It’s said an NBA player can stick around for a while simply by finding something he does well and becoming obsessed with it.
The seeds to Julius Randle’s knack for rebounding were planted in college by coach John Calipari, who has sent many players to the NBA from Kentucky.
“Coach Cal told me (rebounding) really translated from the college game to the pro level,” Randle said. “… (Size) doesn’t really matter. I think it’s all about a mentality, especially something Cal had me mentally aware of when I was in college and it’s translated to now.”
Randle has proven a consistent rebounder in his second season, which is more like his first because a broken leg ended his rookie campaign after 14 minutes.
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The 6-foot-9 power forward averages 10.1 rebounds, 10th in the league, in 27.7 minutes. Randle’s 29 double doubles through Friday led all second-year players and ranked 15th in the NBA.
Only Miami’s Hassan Whiteside joins him as a top-10 rebounder who plays less than 30 minutes per game.
“He’s just got a nose for the ball,” said Lakers coach Byron Scott. “He’s one of those guys, if he plays 25 minutes or more he’s probably going to get a double double. He’s just got that knack to be able to chase balls down, to know where it’s coming off the rim. He’s quick enough, strong enough and big enough to get to it. He’s been able to do it on a consistent basis for us.”
With Kobe Bryant’s retirement looming, the Lakers needed to know what they had in Randle.
At Kentucky, he carried the Wildcats to an NCAA championship game appearance before the Lakers picked him seventh overall in the 2014 NBA draft.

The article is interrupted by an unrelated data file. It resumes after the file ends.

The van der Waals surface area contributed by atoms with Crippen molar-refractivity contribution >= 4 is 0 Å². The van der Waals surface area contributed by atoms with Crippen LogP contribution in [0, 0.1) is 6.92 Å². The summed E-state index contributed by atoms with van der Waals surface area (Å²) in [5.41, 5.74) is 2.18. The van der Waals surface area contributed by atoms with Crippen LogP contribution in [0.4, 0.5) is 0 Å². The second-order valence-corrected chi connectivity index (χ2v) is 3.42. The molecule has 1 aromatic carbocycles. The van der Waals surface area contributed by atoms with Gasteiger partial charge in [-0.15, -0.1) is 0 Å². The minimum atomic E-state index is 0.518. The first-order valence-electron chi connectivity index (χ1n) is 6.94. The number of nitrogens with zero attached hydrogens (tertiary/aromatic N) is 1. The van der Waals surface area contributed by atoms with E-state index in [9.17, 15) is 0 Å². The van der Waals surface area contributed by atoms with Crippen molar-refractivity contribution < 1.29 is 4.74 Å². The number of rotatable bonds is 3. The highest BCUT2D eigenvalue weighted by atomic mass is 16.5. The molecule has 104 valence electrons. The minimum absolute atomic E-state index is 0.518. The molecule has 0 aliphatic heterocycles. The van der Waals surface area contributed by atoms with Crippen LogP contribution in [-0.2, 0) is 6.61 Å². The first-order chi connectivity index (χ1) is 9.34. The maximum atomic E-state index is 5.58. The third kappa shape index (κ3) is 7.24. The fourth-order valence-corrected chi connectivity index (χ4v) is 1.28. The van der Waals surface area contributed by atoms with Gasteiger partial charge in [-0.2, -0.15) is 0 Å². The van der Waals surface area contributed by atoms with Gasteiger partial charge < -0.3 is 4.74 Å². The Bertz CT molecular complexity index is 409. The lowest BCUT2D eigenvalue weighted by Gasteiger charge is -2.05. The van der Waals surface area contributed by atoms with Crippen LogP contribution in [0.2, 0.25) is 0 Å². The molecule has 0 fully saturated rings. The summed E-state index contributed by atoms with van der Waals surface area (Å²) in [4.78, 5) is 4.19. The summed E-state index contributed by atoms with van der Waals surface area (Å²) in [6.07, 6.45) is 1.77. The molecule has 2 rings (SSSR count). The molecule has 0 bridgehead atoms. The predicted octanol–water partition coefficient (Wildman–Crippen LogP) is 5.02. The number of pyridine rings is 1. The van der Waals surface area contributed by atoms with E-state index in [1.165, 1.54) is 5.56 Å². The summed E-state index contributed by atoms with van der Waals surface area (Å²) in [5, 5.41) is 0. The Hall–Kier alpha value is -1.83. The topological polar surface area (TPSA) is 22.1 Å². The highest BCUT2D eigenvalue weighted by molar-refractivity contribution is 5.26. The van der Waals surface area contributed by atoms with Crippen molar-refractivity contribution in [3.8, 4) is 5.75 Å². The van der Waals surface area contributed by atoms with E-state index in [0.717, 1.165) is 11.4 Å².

The Lakers entered the 2014-15 season with low expectations, but Randle’s development would be a point of intrigue – until he was injured in his debut.
The Lakers treated Randle’s return cautiously, limiting his minutes in summer league and gradually increasing his workload leading up to this season.
“It honestly feels like my first year,” Randle said. “There’s really no greater teacher than true experience. That’s kind of what I’ve gotten this year. Sitting out last year I was still able to learn a lot, it was very valuable to sit and watch. But to be able to have that actual experience has been good.”
Randle’s offense has slowly progressed. After struggling with his shot early, Randle’s shooting percentage has improved; he’s shooting 45.9 percent since the All-Star break, up from 41.7 percent before then.
“It’s just understanding the game and choosing your spots when you can go and using my gifts and abilities the best way I can,” Randle said.
If anything, Randle knows how to chase rebounds. And that’s a start.
It’s taken some time, but the Washington Wizards are starting to look like a playoff team. They just have to hope they don’t run out of time.
Entering Saturday, the Wizards had won three in a row to pull within 1 1/2 games of the final playoff spot in the Eastern Conference. John Wall has been brilliant all season, while injuries have limited shooting guard Bradley Beal to 43 games.
If Washington can make the playoffs, woe to the top-seeded team that must face the Wizards.
The Dallas Mavericks spent most of the season in the top eight in the Western Conference, seemingly held together with duct tape, bubble gum and the coaching of Rick Carlisle.
The Mavs lost seven of their last 10 games before Saturday to put them at No. 8 in the West, just a half-game ahead of surging Utah.
Missing the playoffs would be disappointing, but it’s what many expected from Dallas.
“No. No. No. I don’t think that should be accepted. I wouldn’t accept that if that was the case.”
New York Knicks star Carmelo Anthony to the media when asked about the idea of team president Phil Jackson coaching home games next season while Kurt Rambis coached road games.